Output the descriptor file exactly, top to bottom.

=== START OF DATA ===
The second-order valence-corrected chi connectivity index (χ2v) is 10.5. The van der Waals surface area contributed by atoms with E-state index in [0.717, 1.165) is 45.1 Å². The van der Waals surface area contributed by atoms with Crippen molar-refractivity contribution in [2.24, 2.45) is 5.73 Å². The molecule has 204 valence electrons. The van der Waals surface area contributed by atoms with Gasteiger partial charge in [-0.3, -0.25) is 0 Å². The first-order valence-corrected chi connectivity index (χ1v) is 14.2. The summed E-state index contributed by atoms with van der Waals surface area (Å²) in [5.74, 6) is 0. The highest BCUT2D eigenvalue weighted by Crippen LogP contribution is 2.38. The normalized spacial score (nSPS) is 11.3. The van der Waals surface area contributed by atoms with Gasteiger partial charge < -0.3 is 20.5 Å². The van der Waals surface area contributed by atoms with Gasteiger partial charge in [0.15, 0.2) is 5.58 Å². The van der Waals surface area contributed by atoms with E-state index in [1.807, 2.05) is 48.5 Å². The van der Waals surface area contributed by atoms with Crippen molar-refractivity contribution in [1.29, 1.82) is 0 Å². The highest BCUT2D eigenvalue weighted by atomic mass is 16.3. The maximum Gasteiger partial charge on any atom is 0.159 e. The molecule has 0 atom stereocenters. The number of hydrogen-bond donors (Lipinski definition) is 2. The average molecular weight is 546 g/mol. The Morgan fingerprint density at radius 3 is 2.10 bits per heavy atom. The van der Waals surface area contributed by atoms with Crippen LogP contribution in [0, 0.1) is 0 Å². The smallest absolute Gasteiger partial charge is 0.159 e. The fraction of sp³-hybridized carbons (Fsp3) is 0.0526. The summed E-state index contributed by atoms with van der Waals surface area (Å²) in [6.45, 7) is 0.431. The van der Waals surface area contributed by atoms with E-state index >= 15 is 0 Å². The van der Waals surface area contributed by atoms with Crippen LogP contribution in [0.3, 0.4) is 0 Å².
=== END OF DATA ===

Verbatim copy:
The second-order valence-corrected chi connectivity index (χ2v) is 10.5. The van der Waals surface area contributed by atoms with E-state index in [0.717, 1.165) is 45.1 Å². The van der Waals surface area contributed by atoms with Crippen molar-refractivity contribution in [2.24, 2.45) is 5.73 Å². The molecule has 204 valence electrons. The van der Waals surface area contributed by atoms with Gasteiger partial charge in [-0.3, -0.25) is 0 Å². The first-order valence-corrected chi connectivity index (χ1v) is 14.2. The summed E-state index contributed by atoms with van der Waals surface area (Å²) in [5.74, 6) is 0. The highest BCUT2D eigenvalue weighted by Crippen LogP contribution is 2.38. The normalized spacial score (nSPS) is 11.3. The van der Waals surface area contributed by atoms with Gasteiger partial charge < -0.3 is 20.5 Å². The van der Waals surface area contributed by atoms with Gasteiger partial charge in [0.15, 0.2) is 5.58 Å². The van der Waals surface area contributed by atoms with E-state index in [1.807, 2.05) is 48.5 Å². The van der Waals surface area contributed by atoms with Crippen molar-refractivity contribution in [1.29, 1.82) is 0 Å². The highest BCUT2D eigenvalue weighted by atomic mass is 16.3. The maximum Gasteiger partial charge on any atom is 0.159 e. The molecule has 0 atom stereocenters. The number of hydrogen-bond donors (Lipinski definition) is 2. The average molecular weight is 546 g/mol. The Morgan fingerprint density at radius 3 is 2.10 bits per heavy atom. The van der Waals surface area contributed by atoms with Crippen LogP contribution in [0, 0.1) is 0 Å². The smallest absolute Gasteiger partial charge is 0.159 e. The fraction of sp³-hybridized carbons (Fsp3) is 0.0526. The summed E-state index contributed by atoms with van der Waals surface area (Å²) in [6.45, 7) is 0.431. The van der Waals surface area contributed by atoms with E-state index >= 15 is 0 Å². The van der Waals surface area contributed by atoms with Crippen LogP contribution in [0.3, 0.4) is 0 Å².